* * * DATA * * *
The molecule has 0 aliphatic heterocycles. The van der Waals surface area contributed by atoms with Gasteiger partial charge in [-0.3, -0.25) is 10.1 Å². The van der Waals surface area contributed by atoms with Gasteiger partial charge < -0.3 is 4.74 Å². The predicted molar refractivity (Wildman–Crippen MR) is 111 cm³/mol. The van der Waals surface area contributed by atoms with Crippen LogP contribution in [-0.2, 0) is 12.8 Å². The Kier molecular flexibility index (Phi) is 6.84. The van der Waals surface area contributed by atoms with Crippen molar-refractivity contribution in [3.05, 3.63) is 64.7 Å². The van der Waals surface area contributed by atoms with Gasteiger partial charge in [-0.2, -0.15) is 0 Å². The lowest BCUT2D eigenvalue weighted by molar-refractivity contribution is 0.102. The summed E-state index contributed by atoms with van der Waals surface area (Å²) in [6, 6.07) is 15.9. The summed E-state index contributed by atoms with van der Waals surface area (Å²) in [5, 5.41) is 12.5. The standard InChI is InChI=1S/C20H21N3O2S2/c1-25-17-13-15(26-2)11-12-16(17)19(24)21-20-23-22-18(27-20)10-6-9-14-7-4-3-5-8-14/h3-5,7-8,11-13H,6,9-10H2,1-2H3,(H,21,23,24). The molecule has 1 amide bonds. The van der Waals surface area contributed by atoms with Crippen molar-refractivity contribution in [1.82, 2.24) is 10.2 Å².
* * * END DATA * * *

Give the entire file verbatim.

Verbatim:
The molecule has 0 aliphatic heterocycles. The van der Waals surface area contributed by atoms with Gasteiger partial charge in [-0.3, -0.25) is 10.1 Å². The van der Waals surface area contributed by atoms with Gasteiger partial charge < -0.3 is 4.74 Å². The predicted molar refractivity (Wildman–Crippen MR) is 111 cm³/mol. The van der Waals surface area contributed by atoms with Crippen LogP contribution in [-0.2, 0) is 12.8 Å². The Kier molecular flexibility index (Phi) is 6.84. The van der Waals surface area contributed by atoms with Crippen molar-refractivity contribution in [3.05, 3.63) is 64.7 Å². The van der Waals surface area contributed by atoms with Gasteiger partial charge in [-0.2, -0.15) is 0 Å². The lowest BCUT2D eigenvalue weighted by molar-refractivity contribution is 0.102. The summed E-state index contributed by atoms with van der Waals surface area (Å²) in [6, 6.07) is 15.9. The summed E-state index contributed by atoms with van der Waals surface area (Å²) in [5, 5.41) is 12.5. The standard InChI is InChI=1S/C20H21N3O2S2/c1-25-17-13-15(26-2)11-12-16(17)19(24)21-20-23-22-18(27-20)10-6-9-14-7-4-3-5-8-14/h3-5,7-8,11-13H,6,9-10H2,1-2H3,(H,21,23,24). The molecule has 1 amide bonds. The van der Waals surface area contributed by atoms with Crippen molar-refractivity contribution in [1.82, 2.24) is 10.2 Å².